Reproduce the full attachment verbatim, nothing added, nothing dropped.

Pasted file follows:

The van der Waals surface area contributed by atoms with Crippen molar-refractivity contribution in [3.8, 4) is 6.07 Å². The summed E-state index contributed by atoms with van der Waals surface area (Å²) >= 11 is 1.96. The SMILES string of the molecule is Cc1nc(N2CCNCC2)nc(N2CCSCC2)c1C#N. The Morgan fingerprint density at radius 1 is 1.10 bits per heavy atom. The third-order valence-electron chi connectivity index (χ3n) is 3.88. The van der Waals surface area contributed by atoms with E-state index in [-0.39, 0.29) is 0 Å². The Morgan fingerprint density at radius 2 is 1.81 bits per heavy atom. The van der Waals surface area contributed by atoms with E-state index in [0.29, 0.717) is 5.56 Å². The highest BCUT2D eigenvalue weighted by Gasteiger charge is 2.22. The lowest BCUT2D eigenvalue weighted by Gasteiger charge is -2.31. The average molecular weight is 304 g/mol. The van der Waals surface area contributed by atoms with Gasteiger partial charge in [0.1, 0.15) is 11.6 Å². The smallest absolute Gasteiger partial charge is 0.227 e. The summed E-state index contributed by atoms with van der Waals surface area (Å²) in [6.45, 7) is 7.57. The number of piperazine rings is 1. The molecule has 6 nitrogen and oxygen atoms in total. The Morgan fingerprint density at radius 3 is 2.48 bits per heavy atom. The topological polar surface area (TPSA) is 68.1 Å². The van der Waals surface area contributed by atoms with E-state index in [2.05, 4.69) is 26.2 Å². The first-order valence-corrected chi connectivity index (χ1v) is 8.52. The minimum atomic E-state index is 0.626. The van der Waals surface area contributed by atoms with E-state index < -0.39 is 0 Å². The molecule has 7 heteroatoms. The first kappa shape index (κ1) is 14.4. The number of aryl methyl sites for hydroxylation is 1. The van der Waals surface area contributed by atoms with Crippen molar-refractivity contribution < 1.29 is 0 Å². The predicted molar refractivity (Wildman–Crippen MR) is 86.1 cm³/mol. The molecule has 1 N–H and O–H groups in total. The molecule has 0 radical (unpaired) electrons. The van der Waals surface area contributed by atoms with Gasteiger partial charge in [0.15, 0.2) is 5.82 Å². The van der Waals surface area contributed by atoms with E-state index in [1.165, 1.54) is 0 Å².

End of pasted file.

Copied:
The van der Waals surface area contributed by atoms with Crippen molar-refractivity contribution in [3.8, 4) is 6.07 Å². The summed E-state index contributed by atoms with van der Waals surface area (Å²) >= 11 is 1.96. The SMILES string of the molecule is Cc1nc(N2CCNCC2)nc(N2CCSCC2)c1C#N. The Morgan fingerprint density at radius 1 is 1.10 bits per heavy atom. The third-order valence-electron chi connectivity index (χ3n) is 3.88. The van der Waals surface area contributed by atoms with E-state index in [-0.39, 0.29) is 0 Å². The Morgan fingerprint density at radius 2 is 1.81 bits per heavy atom. The van der Waals surface area contributed by atoms with E-state index in [0.29, 0.717) is 5.56 Å². The highest BCUT2D eigenvalue weighted by Gasteiger charge is 2.22. The lowest BCUT2D eigenvalue weighted by Gasteiger charge is -2.31. The average molecular weight is 304 g/mol. The van der Waals surface area contributed by atoms with Gasteiger partial charge in [0.1, 0.15) is 11.6 Å². The smallest absolute Gasteiger partial charge is 0.227 e. The summed E-state index contributed by atoms with van der Waals surface area (Å²) in [6.45, 7) is 7.57. The number of piperazine rings is 1. The molecule has 6 nitrogen and oxygen atoms in total. The Morgan fingerprint density at radius 3 is 2.48 bits per heavy atom. The topological polar surface area (TPSA) is 68.1 Å². The van der Waals surface area contributed by atoms with E-state index in [2.05, 4.69) is 26.2 Å². The first-order valence-corrected chi connectivity index (χ1v) is 8.52. The minimum atomic E-state index is 0.626. The van der Waals surface area contributed by atoms with E-state index < -0.39 is 0 Å². The molecule has 7 heteroatoms. The first kappa shape index (κ1) is 14.4. The number of aryl methyl sites for hydroxylation is 1. The van der Waals surface area contributed by atoms with Crippen molar-refractivity contribution < 1.29 is 0 Å². The predicted molar refractivity (Wildman–Crippen MR) is 86.1 cm³/mol. The molecule has 1 N–H and O–H groups in total. The molecule has 0 radical (unpaired) electrons. The van der Waals surface area contributed by atoms with Gasteiger partial charge in [0.15, 0.2) is 5.82 Å². The van der Waals surface area contributed by atoms with E-state index in [1.165, 1.54) is 0 Å².